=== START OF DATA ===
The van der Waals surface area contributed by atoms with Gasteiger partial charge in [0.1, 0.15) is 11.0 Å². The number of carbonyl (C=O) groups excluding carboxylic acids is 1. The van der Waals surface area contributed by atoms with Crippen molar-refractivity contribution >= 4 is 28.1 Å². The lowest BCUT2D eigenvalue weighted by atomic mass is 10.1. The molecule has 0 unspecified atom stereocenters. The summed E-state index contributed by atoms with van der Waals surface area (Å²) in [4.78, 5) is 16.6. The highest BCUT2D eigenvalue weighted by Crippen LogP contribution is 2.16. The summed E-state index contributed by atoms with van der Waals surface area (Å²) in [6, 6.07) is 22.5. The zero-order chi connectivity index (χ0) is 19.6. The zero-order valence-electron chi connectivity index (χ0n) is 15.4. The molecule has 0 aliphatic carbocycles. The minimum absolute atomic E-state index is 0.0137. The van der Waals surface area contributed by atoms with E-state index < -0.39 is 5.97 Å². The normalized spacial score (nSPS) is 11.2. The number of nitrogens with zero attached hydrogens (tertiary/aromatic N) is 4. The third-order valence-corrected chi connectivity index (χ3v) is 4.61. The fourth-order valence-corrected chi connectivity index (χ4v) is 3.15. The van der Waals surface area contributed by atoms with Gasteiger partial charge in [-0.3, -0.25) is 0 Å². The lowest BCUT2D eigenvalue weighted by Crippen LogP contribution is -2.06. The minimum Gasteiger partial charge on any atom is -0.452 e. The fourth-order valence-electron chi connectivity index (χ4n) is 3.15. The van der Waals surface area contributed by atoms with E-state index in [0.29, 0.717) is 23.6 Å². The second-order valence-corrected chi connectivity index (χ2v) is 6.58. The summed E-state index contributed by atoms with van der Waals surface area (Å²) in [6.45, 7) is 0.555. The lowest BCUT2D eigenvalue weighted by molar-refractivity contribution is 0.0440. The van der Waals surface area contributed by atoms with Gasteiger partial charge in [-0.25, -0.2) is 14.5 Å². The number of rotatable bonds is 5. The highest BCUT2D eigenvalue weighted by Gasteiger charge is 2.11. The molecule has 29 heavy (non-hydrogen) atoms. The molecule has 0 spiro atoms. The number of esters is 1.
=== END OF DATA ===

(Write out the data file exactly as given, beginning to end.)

The van der Waals surface area contributed by atoms with Gasteiger partial charge in [0.1, 0.15) is 11.0 Å². The number of carbonyl (C=O) groups excluding carboxylic acids is 1. The van der Waals surface area contributed by atoms with Crippen molar-refractivity contribution >= 4 is 28.1 Å². The lowest BCUT2D eigenvalue weighted by atomic mass is 10.1. The molecule has 0 unspecified atom stereocenters. The summed E-state index contributed by atoms with van der Waals surface area (Å²) in [4.78, 5) is 16.6. The highest BCUT2D eigenvalue weighted by Crippen LogP contribution is 2.16. The summed E-state index contributed by atoms with van der Waals surface area (Å²) in [6, 6.07) is 22.5. The zero-order chi connectivity index (χ0) is 19.6. The zero-order valence-electron chi connectivity index (χ0n) is 15.4. The molecule has 0 aliphatic carbocycles. The minimum absolute atomic E-state index is 0.0137. The van der Waals surface area contributed by atoms with E-state index < -0.39 is 5.97 Å². The normalized spacial score (nSPS) is 11.2. The number of nitrogens with zero attached hydrogens (tertiary/aromatic N) is 4. The third-order valence-corrected chi connectivity index (χ3v) is 4.61. The fourth-order valence-corrected chi connectivity index (χ4v) is 3.15. The van der Waals surface area contributed by atoms with Gasteiger partial charge in [-0.3, -0.25) is 0 Å². The lowest BCUT2D eigenvalue weighted by Crippen LogP contribution is -2.06. The minimum Gasteiger partial charge on any atom is -0.452 e. The fourth-order valence-electron chi connectivity index (χ4n) is 3.15. The van der Waals surface area contributed by atoms with E-state index in [0.29, 0.717) is 23.6 Å². The second-order valence-corrected chi connectivity index (χ2v) is 6.58. The summed E-state index contributed by atoms with van der Waals surface area (Å²) in [6.45, 7) is 0.555. The lowest BCUT2D eigenvalue weighted by molar-refractivity contribution is 0.0440. The van der Waals surface area contributed by atoms with Gasteiger partial charge in [-0.25, -0.2) is 14.5 Å². The number of rotatable bonds is 5. The highest BCUT2D eigenvalue weighted by Gasteiger charge is 2.11. The molecule has 29 heavy (non-hydrogen) atoms. The molecule has 0 spiro atoms. The number of esters is 1.